These two articles are very beneficial to the nursing practice. They are both authored authoritatively and present very solid contributions to nursing research. The articles were intended for both nursing practitioners and other stakeholders. These two groups would largely benefit from the research presented by the articles. Nurses always encounter emotional distress in the course of their work. The first article addresses how nurses may help patients encountering symptom burdens. The other article is meant to educate nurses directly on how to deal with labor of burden. Formulators of nursing curriculums may also find these studies helpful in their work. These two articles were published around the same time and bear striking similarities and differences.


The first striking similarity is that these two articles address somewhat unfamiliar concepts. The two covered concepts are rarely addressed in regular nursing journals although they are important to the nursing field. Both studies use over a decade’s worth of literature just to have sufficient material for the research. The other similarity is that they both cover emotional oriented concepts as opposed to medical or practical concepts.

Symptoms burden is the first concept and it involves finding out how patients are weighed down by distress resulting from the treatment and healing process. Emotional labor on its part covers how nurses may be emotionally weighed down by their day-to-day duties. These two articles cover concepts that need to be impacted by the training of nurses. However, none of these concepts is part of the current curriculum. In the discussion part of both articles, it is suggested that both concepts be impacted right from nursing training. Finally, the two articles employ literature review and concept analysis as their methodologies.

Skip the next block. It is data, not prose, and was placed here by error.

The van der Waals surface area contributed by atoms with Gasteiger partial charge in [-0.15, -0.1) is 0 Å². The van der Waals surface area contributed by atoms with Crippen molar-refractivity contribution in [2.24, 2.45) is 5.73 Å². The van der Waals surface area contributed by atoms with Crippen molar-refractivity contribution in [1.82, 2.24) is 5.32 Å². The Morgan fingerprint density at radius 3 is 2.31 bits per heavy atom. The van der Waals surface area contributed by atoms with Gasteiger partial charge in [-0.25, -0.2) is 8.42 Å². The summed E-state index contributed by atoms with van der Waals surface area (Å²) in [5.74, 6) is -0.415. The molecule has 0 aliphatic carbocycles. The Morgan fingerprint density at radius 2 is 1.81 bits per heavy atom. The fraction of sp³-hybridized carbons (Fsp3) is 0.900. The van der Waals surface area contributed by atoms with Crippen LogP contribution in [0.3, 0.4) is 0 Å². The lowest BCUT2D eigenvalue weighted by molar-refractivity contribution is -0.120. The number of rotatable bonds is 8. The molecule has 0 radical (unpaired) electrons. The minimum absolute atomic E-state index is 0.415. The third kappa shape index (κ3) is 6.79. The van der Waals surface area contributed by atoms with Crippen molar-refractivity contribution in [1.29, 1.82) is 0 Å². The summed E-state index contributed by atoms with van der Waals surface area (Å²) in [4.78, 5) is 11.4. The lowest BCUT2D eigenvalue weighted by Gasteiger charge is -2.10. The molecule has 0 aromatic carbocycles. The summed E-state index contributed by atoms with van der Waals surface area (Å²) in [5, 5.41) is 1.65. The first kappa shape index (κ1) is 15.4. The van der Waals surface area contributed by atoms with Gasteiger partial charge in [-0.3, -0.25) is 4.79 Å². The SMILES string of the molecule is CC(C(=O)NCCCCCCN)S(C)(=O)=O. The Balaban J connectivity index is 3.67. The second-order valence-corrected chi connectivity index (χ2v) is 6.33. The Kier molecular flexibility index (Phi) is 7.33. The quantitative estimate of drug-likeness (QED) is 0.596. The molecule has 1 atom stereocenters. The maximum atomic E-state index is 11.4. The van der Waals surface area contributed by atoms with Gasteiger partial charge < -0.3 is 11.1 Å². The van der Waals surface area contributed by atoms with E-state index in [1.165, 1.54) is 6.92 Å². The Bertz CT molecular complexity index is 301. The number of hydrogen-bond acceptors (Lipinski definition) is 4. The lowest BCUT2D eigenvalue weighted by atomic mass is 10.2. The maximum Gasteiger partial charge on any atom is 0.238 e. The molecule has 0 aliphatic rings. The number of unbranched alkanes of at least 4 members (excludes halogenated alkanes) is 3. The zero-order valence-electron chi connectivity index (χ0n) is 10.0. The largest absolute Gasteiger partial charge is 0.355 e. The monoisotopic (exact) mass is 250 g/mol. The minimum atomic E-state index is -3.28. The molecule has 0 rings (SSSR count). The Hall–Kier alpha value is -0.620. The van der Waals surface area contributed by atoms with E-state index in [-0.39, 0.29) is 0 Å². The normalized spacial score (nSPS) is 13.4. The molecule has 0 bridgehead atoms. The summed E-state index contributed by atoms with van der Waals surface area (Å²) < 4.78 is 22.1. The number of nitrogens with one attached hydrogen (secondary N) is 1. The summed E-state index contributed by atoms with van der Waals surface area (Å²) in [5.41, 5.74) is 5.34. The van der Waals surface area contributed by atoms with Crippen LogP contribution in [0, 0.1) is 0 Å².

Despite these articles having similarities, they also have several differences between them. The first one is that their concepts have different scopes. The symptom burden concept focuses on patients while the emotional labor concept focuses on nurses. The other disparity is that the article on symptom burden is aimed at coming up with a measurement mechanism of the symptom burden concept (Gapstur, 2007). The other article is offering solutions to the effects of emotional labor. Lastly, while the emotional labor concept deals primarily with emotional aspects, the symptom burden concept covers other aspects like treatment.


Gapstur, R. (2007). Symptom burden: a concept analysis and implications for oncology nurses. Oncology Nursing Forum, 34(3), 673-680.

Huynh, T., Alderson, M. & Thompson, M. (2008). Emotional labour underlying caring: an evolutionary concept analysis. Journal of Advanced Nursing, 64(2), 195–208.